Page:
I always thought Jim bore an uncanny resemblance to Paul Verlaine, but beefier and less crazy. He cultivated a look of dime-store dishabille. His facial hair looked rented and barely pasted in place. He stammered, especially when arguing, which was often. He loved baseball and politics, and judged the latter a less interesting variation on the former. He once ordered me to read a biography of James Michael Curley, the one-time mayor of Boston. Jim had an inordinate admiration for people who read a lot of books. After his death, colleagues found in Jim's office copies of Timothy Crouse's The Boys on the Bus (1973) and Robert Penn Warren's All the King's Men. His laugh was memorable, a full-bodied palsy accompanied by a subterranean Haw-haw! I recognized Jim’s voice in one of his recent columns, the one devoted to the Whitey Bulger case. He refers to Boston as “a city still haunted by the Irish attraction for delusional sentiment.” Of Whitey’s disgraced brother Billy, Jim writes: “Enough, already, of Seneca. Enough of the self-serving and self-deluding classicist act.” In the same column Jim uses the word “noble” without smirking.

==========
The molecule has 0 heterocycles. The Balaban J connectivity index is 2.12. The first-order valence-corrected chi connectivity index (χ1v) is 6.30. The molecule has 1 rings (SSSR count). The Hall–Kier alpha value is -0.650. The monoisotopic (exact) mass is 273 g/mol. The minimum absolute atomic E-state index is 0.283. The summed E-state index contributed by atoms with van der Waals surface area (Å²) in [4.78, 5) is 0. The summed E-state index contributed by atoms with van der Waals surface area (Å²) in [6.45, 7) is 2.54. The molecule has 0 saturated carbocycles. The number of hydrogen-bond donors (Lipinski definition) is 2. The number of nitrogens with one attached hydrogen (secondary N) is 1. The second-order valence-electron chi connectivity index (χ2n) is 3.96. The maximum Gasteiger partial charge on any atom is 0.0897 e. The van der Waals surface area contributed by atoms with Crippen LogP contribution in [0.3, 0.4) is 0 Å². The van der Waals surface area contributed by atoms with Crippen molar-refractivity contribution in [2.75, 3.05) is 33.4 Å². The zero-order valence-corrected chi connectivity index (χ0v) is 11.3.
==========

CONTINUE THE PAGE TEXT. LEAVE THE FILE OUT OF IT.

Jim loved his work. He loved the immediacy of journalism, the daily opportunity it offered to turn the foolishness of men and women into artfully arranged words, though he was no aesthete and harbored no literary pretensions. His style was colorful, punchy, thoughtful and all business, even when he was joking. As John Updike was dying of cancer, he polished what would become the journal-like title poem in his posthumously published Endpoint and Other Poems (2009). In the section titled “Spirit of ’76,” Updike might have been ghost-writing a prayer for Jim:
“Be with me, words, a little longer; you
have given me my quitclaim in the sun,
sealed shut my adolescent wounds, made light
of grownup troubles, turned to my advantage
what in most lives would be pure deficit,
and formed, of those I loved, more solid ghosts.”